Sunday, April 10, 2011

Terry Gilliam on the Sense of a Non-Ending

It's a crotchet of mine that most novels end badly: novels are finite and life goes on so at some point you have to wrap things up and the wrapup usually doesn't work.  A favorite exception: Stendahl's Charterhouse of Parma, where the author in a spasm of primordial postmodernism lets us know that he has at last lost patience with his characters and just sends 'em all packing.

Listening to Terry Gilliam on BBC's Desert Island Discs this morning, I got dignified support for my theory.  You remember Gilliam: the one non-Brit in the Monty Python team, he was the cartoonist, the talent behind all those weird, surreal framing exercises that distinguish the Pythons from so many other first-rate British sketch operations of the time.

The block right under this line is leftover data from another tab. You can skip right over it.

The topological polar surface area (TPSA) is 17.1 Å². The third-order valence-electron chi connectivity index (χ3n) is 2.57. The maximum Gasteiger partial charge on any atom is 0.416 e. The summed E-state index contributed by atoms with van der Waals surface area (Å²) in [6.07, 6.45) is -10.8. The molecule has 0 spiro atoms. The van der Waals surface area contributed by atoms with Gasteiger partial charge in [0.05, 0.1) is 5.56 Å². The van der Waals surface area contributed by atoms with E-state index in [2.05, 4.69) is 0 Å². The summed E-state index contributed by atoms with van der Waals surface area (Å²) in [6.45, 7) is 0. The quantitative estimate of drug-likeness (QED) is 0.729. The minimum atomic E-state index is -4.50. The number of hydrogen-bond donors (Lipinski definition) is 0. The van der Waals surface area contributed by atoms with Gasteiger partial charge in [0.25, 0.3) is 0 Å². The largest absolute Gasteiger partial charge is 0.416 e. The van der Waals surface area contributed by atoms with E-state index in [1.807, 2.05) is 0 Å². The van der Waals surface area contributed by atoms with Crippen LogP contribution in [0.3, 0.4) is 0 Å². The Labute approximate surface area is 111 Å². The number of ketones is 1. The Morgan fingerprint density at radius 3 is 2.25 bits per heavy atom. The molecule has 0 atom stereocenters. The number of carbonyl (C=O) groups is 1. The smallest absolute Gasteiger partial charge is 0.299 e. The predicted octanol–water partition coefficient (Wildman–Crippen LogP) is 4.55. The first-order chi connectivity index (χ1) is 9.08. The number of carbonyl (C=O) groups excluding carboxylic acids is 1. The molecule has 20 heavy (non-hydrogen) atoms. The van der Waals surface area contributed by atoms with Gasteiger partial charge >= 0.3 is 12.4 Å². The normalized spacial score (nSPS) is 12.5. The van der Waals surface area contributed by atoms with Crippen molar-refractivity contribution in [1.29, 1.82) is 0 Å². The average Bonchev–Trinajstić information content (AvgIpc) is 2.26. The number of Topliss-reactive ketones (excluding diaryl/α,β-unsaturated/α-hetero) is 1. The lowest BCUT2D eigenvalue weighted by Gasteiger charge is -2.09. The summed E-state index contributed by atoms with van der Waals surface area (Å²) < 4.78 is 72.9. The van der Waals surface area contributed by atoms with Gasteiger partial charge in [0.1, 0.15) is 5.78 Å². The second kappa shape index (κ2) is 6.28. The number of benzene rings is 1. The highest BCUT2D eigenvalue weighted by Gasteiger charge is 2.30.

Listen to Gilliam and you come to realize that it was the Pythons felt the same way about sketches: try to give them a punch line and more often than not, the punch line will fall flat. Better just have someone drop in and crush everybody with a giant foot.

Sounds right to me, but Mrs. Buce asks: don't people getting bored seeing everyone get crushed with a giant foot?  Fair point, which may explain why the classic Python show lasted for only 45 episodes--and the movies, it seemed to me, never did quite so well.  Ironically, when Life of Brian came out, I tended to dismiss it as too linear.  Yet of all the movies, it may be the one to have proven most durable.

Here's a giant foot:

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